When we play guitar, we want our notes to ring out cleanly and clearly. Fret buzz is the annoying buzzing sound a string makes when it's not properly fretted.
Fret buzz can be caused by:
A poorly set-up guitar
Fret buzz caused by improper technique
As a beginner guitarist, fret buzz often happens because you aren't applying enough pressure to a string.
This problem usually resolves itself over time as you gain strength in your fretting hand, but it's important to make sure your technique isn't holding you back if this is the case.
Tuck your fretting-arm elbow in close to your torso.
Curl your fretting hand, and place your fingers close to the metal fret
Fret buzz caused by a poorly set-up guitar
Guitars are made of wood, which means that they're subject to warping and movement based on the temperature and humidity of your room. With age, your guitar can become harder to play, making fret buzz unavoidable.
Here are some cases that may cause fret buzzing due to warping or wear & tear.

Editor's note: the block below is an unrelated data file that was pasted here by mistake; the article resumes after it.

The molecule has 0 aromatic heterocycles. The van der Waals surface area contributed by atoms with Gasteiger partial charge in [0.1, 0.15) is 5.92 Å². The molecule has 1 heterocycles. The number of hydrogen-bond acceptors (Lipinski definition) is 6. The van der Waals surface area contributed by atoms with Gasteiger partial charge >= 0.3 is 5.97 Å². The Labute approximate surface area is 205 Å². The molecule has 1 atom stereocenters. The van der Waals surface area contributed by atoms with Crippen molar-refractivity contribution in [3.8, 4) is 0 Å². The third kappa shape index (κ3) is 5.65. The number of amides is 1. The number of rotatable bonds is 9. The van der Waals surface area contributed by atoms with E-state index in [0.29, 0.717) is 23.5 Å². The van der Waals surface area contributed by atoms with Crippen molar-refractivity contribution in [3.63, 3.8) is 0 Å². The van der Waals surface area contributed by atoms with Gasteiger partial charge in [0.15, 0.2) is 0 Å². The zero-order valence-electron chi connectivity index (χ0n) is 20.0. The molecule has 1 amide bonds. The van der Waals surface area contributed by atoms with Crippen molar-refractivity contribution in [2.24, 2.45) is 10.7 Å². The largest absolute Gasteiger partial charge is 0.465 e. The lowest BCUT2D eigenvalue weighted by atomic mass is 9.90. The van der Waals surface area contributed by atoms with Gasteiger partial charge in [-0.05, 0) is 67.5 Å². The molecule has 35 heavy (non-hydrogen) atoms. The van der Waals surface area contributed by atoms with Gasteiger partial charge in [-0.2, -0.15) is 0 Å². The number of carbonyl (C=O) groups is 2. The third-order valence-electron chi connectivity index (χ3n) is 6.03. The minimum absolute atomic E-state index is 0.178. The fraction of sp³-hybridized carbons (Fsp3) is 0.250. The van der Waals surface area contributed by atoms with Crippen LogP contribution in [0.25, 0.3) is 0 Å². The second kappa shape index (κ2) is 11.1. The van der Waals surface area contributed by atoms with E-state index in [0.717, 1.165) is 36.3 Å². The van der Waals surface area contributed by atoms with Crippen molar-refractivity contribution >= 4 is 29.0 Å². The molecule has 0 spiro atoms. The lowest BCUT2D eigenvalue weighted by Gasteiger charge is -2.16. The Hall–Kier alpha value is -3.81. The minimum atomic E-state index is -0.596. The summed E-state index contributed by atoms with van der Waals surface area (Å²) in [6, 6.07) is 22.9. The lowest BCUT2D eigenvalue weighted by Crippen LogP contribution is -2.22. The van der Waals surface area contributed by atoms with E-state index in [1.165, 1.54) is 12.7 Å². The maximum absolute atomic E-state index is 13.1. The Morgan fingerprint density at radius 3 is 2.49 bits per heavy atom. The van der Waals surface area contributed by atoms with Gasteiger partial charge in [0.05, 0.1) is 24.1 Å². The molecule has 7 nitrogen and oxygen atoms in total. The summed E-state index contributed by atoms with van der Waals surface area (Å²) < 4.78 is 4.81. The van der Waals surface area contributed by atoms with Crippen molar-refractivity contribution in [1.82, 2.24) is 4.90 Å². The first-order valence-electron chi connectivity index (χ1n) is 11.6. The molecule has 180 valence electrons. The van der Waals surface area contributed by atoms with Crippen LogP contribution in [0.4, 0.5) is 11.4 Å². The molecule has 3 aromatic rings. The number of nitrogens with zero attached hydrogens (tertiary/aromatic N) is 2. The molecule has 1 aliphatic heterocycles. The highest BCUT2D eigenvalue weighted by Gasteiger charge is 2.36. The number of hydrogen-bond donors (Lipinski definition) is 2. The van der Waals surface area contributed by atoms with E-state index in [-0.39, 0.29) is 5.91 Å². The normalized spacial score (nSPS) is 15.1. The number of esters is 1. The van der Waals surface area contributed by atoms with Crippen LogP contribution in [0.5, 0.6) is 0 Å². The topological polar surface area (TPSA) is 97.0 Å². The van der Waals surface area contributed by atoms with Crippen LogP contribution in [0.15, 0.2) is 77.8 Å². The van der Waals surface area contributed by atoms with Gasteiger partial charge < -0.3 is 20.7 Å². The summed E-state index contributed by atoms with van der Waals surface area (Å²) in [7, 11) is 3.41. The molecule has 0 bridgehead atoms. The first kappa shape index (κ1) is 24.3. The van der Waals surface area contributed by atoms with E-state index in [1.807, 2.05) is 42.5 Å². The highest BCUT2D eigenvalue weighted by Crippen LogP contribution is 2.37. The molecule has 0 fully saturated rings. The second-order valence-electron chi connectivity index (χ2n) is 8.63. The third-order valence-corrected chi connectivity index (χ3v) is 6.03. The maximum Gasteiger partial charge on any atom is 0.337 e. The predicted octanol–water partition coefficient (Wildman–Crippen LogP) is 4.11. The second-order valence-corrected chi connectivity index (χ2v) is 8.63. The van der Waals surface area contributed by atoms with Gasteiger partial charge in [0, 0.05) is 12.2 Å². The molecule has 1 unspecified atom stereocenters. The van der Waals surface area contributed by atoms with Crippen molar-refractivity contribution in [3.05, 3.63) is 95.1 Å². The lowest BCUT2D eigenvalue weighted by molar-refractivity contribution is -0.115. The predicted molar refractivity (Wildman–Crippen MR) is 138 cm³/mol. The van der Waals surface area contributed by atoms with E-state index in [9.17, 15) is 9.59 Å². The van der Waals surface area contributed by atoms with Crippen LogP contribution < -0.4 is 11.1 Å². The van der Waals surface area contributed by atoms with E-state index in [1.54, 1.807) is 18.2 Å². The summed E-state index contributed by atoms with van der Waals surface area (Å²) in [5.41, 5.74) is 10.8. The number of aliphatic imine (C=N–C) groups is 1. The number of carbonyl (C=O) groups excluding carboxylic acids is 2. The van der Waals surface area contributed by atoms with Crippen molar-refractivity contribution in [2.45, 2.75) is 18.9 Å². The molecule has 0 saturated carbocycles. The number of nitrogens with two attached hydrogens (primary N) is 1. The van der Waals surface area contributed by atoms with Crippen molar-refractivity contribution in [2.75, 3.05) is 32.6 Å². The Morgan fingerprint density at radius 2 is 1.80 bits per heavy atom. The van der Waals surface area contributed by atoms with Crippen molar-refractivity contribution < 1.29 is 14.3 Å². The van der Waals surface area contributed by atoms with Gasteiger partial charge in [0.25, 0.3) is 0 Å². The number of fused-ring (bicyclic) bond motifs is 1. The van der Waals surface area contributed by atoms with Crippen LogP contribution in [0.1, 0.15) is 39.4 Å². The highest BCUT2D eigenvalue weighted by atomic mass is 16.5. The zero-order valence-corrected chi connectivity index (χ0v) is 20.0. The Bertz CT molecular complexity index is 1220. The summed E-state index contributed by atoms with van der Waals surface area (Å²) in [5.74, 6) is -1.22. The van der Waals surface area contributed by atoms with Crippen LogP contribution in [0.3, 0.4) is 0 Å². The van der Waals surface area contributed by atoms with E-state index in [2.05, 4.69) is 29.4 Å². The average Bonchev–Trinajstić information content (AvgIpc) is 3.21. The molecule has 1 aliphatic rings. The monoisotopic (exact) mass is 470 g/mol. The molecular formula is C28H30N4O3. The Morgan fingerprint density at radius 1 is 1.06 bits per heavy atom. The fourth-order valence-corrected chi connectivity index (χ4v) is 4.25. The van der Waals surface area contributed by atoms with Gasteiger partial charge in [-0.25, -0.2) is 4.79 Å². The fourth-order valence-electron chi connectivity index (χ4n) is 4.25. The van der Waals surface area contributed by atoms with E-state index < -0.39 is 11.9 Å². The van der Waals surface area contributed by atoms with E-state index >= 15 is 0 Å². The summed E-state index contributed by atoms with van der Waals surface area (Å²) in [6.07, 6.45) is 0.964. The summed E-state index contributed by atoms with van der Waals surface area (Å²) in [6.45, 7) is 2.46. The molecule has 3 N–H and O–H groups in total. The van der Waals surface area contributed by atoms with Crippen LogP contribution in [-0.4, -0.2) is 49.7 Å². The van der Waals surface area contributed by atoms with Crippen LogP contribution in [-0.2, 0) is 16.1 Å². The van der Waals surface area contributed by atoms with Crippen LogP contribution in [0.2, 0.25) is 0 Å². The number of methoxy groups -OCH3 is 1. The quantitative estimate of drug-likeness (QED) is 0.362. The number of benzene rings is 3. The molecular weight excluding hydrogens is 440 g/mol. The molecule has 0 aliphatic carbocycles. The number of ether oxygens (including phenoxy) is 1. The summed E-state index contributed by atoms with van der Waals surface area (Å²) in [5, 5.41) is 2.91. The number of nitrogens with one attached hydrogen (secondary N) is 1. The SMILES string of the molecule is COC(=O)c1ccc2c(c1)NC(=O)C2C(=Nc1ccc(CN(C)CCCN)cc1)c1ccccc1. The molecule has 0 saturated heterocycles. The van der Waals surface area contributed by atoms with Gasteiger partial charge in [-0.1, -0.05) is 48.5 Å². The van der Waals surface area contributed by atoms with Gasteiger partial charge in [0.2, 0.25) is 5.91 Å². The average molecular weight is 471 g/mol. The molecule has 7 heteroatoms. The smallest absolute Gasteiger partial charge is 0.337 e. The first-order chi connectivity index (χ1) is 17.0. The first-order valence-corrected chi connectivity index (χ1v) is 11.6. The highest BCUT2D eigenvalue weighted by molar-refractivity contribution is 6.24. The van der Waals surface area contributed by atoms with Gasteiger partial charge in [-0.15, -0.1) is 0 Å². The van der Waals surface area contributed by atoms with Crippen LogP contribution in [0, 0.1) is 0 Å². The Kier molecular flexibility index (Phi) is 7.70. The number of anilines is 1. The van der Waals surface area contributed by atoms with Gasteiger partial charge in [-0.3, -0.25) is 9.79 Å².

You need a fret dressing:
Metal frets can become uneven or worn down for various reasons.
In this case, you’ll need a fret dressing to fix the buzz.
A local luthier or guitar tech can do this for you.
You need a nut / truss-rod / action adjustment:
There are a few reasons that the height of the strings in relation to the guitar neck may be off and cause fret buzz.
If the strings are too close to the frets, you’ll have fret buzz regardless of playing technique.
If the strings are too far from the neck, it will be much more difficult to press hard enough on the strings.
You need to change your strings:
If your strings are too long overdue for a change, they may have built up a grimy film that contributes to fret buzz.
If you aren’t sure what’s causing fret buzz, and you're playing with proper technique, take your guitar to a trusted guitar tech for a diagnosis.